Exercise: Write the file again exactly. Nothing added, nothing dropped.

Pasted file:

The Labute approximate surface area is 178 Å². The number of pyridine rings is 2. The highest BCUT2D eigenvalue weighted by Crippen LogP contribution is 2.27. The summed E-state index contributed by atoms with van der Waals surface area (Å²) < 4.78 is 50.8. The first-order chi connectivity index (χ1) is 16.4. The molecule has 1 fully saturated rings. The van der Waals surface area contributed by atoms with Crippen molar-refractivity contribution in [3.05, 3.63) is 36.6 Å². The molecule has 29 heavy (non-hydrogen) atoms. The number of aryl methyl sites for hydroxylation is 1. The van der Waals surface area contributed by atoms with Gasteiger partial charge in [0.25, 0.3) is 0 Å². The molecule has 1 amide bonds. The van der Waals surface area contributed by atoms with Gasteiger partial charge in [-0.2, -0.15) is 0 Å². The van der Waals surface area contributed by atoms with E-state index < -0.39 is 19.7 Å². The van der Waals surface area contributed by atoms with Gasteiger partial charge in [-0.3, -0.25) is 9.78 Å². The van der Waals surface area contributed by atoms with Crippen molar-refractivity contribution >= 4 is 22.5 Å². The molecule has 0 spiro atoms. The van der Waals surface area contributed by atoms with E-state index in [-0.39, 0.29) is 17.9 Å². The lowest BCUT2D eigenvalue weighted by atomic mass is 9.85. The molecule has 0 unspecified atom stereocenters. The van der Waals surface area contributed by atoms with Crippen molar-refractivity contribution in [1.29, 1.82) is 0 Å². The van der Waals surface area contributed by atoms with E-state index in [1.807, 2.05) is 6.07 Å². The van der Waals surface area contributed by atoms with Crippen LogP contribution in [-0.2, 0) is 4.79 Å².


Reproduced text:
The Labute approximate surface area is 178 Å². The number of pyridine rings is 2. The highest BCUT2D eigenvalue weighted by Crippen LogP contribution is 2.27. The summed E-state index contributed by atoms with van der Waals surface area (Å²) < 4.78 is 50.8. The first-order chi connectivity index (χ1) is 16.4. The molecule has 1 fully saturated rings. The van der Waals surface area contributed by atoms with Crippen molar-refractivity contribution in [3.05, 3.63) is 36.6 Å². The molecule has 29 heavy (non-hydrogen) atoms. The number of aryl methyl sites for hydroxylation is 1. The van der Waals surface area contributed by atoms with Gasteiger partial charge in [0.25, 0.3) is 0 Å². The molecule has 1 amide bonds. The van der Waals surface area contributed by atoms with Gasteiger partial charge in [-0.2, -0.15) is 0 Å². The van der Waals surface area contributed by atoms with E-state index < -0.39 is 19.7 Å². The van der Waals surface area contributed by atoms with Gasteiger partial charge in [-0.3, -0.25) is 9.78 Å². The van der Waals surface area contributed by atoms with Crippen molar-refractivity contribution >= 4 is 22.5 Å². The molecule has 0 spiro atoms. The van der Waals surface area contributed by atoms with E-state index in [-0.39, 0.29) is 17.9 Å². The lowest BCUT2D eigenvalue weighted by atomic mass is 9.85. The molecule has 0 unspecified atom stereocenters. The van der Waals surface area contributed by atoms with Crippen molar-refractivity contribution in [1.29, 1.82) is 0 Å². The van der Waals surface area contributed by atoms with E-state index in [1.807, 2.05) is 6.07 Å². The van der Waals surface area contributed by atoms with Crippen LogP contribution in [-0.2, 0) is 4.79 Å².